‘For they were young, and the Thames was old,
And this is the tale that the river told.’ Rudyard Kipling
The current exhibition at the Museum of London Docklands, Secret Rivers, is about the various rivers which once flowed openly into the Thames but which nowadays are largely hidden from view. The visitor follows the stories of, in particular, the Fleet, the Walbrook and the Westbourne, all now channelled underground.
We begin in the Bronze Age; metal-working is well established and people have settled down in tribes. This is a time when rivers are thought to be mysterious places which marked the transition between two elements, land and water, and, perhaps, between life and death. We can see this in the offerings found in the Thames, particularly near where the Walbrook flowed into the Thames.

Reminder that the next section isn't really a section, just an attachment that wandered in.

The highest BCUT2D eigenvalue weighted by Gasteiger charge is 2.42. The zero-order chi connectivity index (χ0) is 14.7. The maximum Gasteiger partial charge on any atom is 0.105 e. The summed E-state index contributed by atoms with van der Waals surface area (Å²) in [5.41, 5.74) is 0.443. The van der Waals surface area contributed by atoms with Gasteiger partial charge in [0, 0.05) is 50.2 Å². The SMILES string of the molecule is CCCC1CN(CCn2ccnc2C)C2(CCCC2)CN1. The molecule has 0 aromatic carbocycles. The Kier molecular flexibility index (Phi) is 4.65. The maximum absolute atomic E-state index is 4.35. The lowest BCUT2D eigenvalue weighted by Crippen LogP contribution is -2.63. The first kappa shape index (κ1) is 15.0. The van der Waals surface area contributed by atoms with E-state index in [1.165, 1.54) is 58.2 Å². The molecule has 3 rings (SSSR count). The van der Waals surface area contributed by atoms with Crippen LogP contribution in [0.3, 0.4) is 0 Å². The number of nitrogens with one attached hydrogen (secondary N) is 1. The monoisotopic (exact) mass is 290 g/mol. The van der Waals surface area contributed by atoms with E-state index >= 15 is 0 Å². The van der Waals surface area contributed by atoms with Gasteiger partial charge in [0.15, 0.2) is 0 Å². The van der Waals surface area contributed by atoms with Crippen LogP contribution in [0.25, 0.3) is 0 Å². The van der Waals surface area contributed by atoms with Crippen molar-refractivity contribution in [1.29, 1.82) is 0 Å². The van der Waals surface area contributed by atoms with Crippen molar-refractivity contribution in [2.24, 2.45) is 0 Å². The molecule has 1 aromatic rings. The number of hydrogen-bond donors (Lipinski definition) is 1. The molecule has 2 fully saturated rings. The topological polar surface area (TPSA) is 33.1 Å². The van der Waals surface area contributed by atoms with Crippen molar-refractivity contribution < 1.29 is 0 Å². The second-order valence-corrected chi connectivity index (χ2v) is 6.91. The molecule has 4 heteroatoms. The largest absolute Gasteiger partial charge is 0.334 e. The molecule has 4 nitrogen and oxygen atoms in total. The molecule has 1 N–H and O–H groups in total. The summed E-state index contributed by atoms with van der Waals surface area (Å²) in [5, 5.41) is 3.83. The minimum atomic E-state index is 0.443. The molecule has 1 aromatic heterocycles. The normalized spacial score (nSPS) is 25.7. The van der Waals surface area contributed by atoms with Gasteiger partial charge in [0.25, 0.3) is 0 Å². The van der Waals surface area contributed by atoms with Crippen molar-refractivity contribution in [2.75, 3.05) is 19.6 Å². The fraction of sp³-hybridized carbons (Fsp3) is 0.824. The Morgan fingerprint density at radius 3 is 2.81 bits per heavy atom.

This human skull, 1260-900 BC is one of the oldest objects found in the Thames and it is thought, from its condition, to have been put there deliberately
Continue reading The Thames’s Secret Rivers
I recently visited the excellently-presented exhibition: Roman Dead: death and burial in Roman London at the Museum of London Docklands. I knew that Romans were taught to face death unflinchingly and expected to be stoical, but, wandering round the exhibition I began to question this. I came to the conclusion that, in spite of their general bloodthirstiness as far as death in the arena or wholesale slaughter on the battlefield went, the Romans had a surprisingly uneasy attitude towards death on a personal level. Death was seen as polluting, and the house where a person had died became a polluted space. Until the proper burial and cleansing rites had taken place, the dead person’s soul could not rest in peace. And an unquiet soul who was vengeful or upset could seriously affect the living.
Teenage boy buried with a baby and a 4-year-old child, probably his siblings. Research shows that he was brought up in a Mediterranean country. Unusually, there are a few grave goods like the pottery jar.
Continue reading Death in Roman London